Mod­ern ur­ban­i­sa­tion: chal­lenges ahead

The need of the hour is to de­velop in­no­va­tive and vi­able mech­a­nisms to se­cure funds for smart cities

HT Estates - - HTESTATES - San­jay Dutt

In­dia is rapidly ur­ban­is­ing and the ur­ban pop­u­la­tion in 2031 is ex­pected to in­crease to 600 mil­lion, which is al­most two times the pop­u­la­tion fig­ure of 2001. In 2031, at least 50% of the pop­u­la­tion will live in the ur­ban ar­eas and their con­tri­bu­tion to the GDP will be at least 62% to 63%. Ur­ban ar­eas will be cru­cial to the coun­try’s eco­nomic growth and they will re­quire mas­sive re­struc­tur­ing to sup­port the fu­ture pop­u­la­tion. Smart cities pro­pose a so­lu­tion to mit­i­gate the prob­lem of ur­ban­i­sa­tion. They in­te­grate In­for­ma­tion and Com­mu­ni­ca­tion Tech­nol­ogy (ICT), en­ergy ef­fi­ciency and sus­tain­abil­ity to pro­vide a qual­ity of life than can sup­port fu­ture gen­er­a­tions.

Smart cities can be of three types: new cities, ex­ist­ing cities retro­fit­ted with smart tech­nolo­gies and pur­pose-driven cities de­signed around a core ac­tiv­ity. Ir­re­spec­tive of the cat­e­gori­sa­tion, all smart cities in­te­grate ICT into dif­fer­ent com­po­nents. Th­ese com­po­nents in­clude en­ergy, trans­porta­tion, smart build­ings, governance, and so­cial in­fra­struc­ture. How­ever the scope and ex­tent of this in­te­gra­tion and ap­pli­ca­tion may greatly vary be­tween cities. Smart cities de­pend on non­re­new­able re­sources for gen- er­at­ing power, pro­mote mixed use de­vel­op­ments to en­cour­age walk­a­bil­ity and re­duce wastage of re­sources. Ef­fi­cient en­ergy man­age­ment though smart grids and smart me­ter­ing are an im­por­tant fea­ture. Th­ese cities pro­vide seam­less in­te­grated pub­lic trans­porta­tion that al­lows ef­fi­cient and swift mo­bil­ity across the city. Smart cities will con­sist of en­ergy-ef­fi­cient build­ings that re­duce the over­all car­bon foot­print. Ev­ery cit­i­zen will have ac­cess to qual­ity so­cial and phys­i­cal in­fra­struc­ture. In ad­di­tion to this, re­formed governance struc­ture with ac­count­able and em­pow­ered ur­ban lo­cal bod­ies will sup­port ef­fec­tive im­ple­men­ta­tion and fu­ture sus­te­nance of the cities.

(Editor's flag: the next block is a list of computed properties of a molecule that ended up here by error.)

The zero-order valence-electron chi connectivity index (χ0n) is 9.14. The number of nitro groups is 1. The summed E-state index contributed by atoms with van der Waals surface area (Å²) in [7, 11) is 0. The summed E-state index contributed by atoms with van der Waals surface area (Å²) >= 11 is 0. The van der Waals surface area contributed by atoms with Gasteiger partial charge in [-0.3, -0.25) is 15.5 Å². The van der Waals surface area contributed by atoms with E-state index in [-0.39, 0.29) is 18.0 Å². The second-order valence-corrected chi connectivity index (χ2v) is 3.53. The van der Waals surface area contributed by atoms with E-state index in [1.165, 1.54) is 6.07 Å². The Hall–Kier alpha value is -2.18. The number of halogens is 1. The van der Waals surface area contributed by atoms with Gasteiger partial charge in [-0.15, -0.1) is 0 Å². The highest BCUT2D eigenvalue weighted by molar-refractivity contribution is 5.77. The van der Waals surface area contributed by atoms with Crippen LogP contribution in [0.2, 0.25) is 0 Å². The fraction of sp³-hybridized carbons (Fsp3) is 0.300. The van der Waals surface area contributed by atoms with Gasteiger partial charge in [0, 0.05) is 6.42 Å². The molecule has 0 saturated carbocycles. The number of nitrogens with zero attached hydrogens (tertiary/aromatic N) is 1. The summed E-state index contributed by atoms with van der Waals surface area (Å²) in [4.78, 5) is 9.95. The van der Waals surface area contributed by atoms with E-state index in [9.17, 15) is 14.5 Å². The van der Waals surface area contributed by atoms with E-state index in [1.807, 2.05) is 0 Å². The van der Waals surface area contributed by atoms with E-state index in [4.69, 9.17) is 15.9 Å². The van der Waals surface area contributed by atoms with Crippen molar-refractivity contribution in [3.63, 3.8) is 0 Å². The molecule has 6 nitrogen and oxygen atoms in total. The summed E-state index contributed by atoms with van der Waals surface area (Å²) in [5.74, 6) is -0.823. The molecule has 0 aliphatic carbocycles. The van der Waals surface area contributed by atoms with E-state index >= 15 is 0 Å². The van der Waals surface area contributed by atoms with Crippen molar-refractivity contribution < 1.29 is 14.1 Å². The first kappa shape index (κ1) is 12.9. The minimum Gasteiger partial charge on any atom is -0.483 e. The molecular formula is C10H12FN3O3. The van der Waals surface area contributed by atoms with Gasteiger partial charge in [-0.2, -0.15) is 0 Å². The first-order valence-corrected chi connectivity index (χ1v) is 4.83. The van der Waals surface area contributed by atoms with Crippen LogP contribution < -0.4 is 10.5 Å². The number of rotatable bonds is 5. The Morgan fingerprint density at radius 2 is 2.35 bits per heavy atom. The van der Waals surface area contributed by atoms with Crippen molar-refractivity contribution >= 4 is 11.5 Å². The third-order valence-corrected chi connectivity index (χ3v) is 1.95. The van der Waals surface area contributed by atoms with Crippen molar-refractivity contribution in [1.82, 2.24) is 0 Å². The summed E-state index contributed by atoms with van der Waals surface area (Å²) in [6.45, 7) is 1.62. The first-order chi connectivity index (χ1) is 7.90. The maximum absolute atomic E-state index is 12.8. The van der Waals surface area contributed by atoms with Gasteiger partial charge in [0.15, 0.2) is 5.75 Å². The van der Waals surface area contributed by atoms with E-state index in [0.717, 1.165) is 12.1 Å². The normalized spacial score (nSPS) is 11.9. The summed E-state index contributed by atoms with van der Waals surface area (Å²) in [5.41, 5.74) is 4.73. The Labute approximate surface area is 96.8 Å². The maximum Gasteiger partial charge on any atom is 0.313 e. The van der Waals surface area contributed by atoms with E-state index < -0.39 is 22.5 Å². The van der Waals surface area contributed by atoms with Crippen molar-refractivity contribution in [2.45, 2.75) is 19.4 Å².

In order to im­ple­ment an ex­ten­sive un­der­tak­ing such as a smart city, five cru­cial el­e­ments are nec­es­sary: power, in­fra­struc­ture, funds, tech­nol­ogy and so­cial cap­i­tal. Smart cities re­quire clean and con­tin­u­ous sup­ply of power and for this there is a need to de­velop al­ter­na­tive en­ergy sources to make the cities fi­nan­cially and eco­log­i­cally vi­able. Both phys­i­cal and so­cial in­fra­struc­ture de­vel­op­ments will be cru­cial. Up gra­da­tion and maintenance of the ex­ist­ing in­fra­struc­ture is nec­es­sary. De­vel­op­ing in­no­va­tive and vi­able mech­a­nisms to se­cure funds for smart cities is es­sen­tial.

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